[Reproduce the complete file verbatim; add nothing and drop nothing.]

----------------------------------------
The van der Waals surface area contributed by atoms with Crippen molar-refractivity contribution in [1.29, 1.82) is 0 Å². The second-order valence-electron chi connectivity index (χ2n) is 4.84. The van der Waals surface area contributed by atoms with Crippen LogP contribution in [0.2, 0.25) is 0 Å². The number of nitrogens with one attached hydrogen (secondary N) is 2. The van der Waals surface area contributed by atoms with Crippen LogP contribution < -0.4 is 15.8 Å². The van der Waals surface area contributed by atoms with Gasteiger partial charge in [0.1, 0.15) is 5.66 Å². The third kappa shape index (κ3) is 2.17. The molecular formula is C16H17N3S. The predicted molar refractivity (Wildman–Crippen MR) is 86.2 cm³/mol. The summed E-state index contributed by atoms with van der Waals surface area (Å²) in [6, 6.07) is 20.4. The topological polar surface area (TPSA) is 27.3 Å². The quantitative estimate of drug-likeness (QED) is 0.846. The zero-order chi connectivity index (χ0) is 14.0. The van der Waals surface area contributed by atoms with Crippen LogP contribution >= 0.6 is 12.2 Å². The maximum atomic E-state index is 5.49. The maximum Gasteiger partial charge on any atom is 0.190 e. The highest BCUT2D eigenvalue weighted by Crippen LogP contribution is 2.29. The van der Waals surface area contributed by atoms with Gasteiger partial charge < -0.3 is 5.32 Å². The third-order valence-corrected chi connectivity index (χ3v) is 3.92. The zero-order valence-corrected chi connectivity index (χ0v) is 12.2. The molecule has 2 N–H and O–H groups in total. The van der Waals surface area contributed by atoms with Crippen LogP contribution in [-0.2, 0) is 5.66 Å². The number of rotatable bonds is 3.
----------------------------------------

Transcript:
The van der Waals surface area contributed by atoms with Crippen molar-refractivity contribution in [1.29, 1.82) is 0 Å². The second-order valence-electron chi connectivity index (χ2n) is 4.84. The van der Waals surface area contributed by atoms with Crippen LogP contribution in [0.2, 0.25) is 0 Å². The number of nitrogens with one attached hydrogen (secondary N) is 2. The van der Waals surface area contributed by atoms with Crippen LogP contribution < -0.4 is 15.8 Å². The van der Waals surface area contributed by atoms with Gasteiger partial charge in [0.1, 0.15) is 5.66 Å². The third kappa shape index (κ3) is 2.17. The molecular formula is C16H17N3S. The predicted molar refractivity (Wildman–Crippen MR) is 86.2 cm³/mol. The summed E-state index contributed by atoms with van der Waals surface area (Å²) in [6, 6.07) is 20.4. The topological polar surface area (TPSA) is 27.3 Å². The quantitative estimate of drug-likeness (QED) is 0.846. The zero-order chi connectivity index (χ0) is 14.0. The van der Waals surface area contributed by atoms with Crippen LogP contribution >= 0.6 is 12.2 Å². The maximum atomic E-state index is 5.49. The maximum Gasteiger partial charge on any atom is 0.190 e. The highest BCUT2D eigenvalue weighted by Crippen LogP contribution is 2.29. The van der Waals surface area contributed by atoms with Gasteiger partial charge < -0.3 is 5.32 Å². The third-order valence-corrected chi connectivity index (χ3v) is 3.92. The zero-order valence-corrected chi connectivity index (χ0v) is 12.2. The molecule has 2 N–H and O–H groups in total. The van der Waals surface area contributed by atoms with Crippen LogP contribution in [-0.2, 0) is 5.66 Å². The number of rotatable bonds is 3.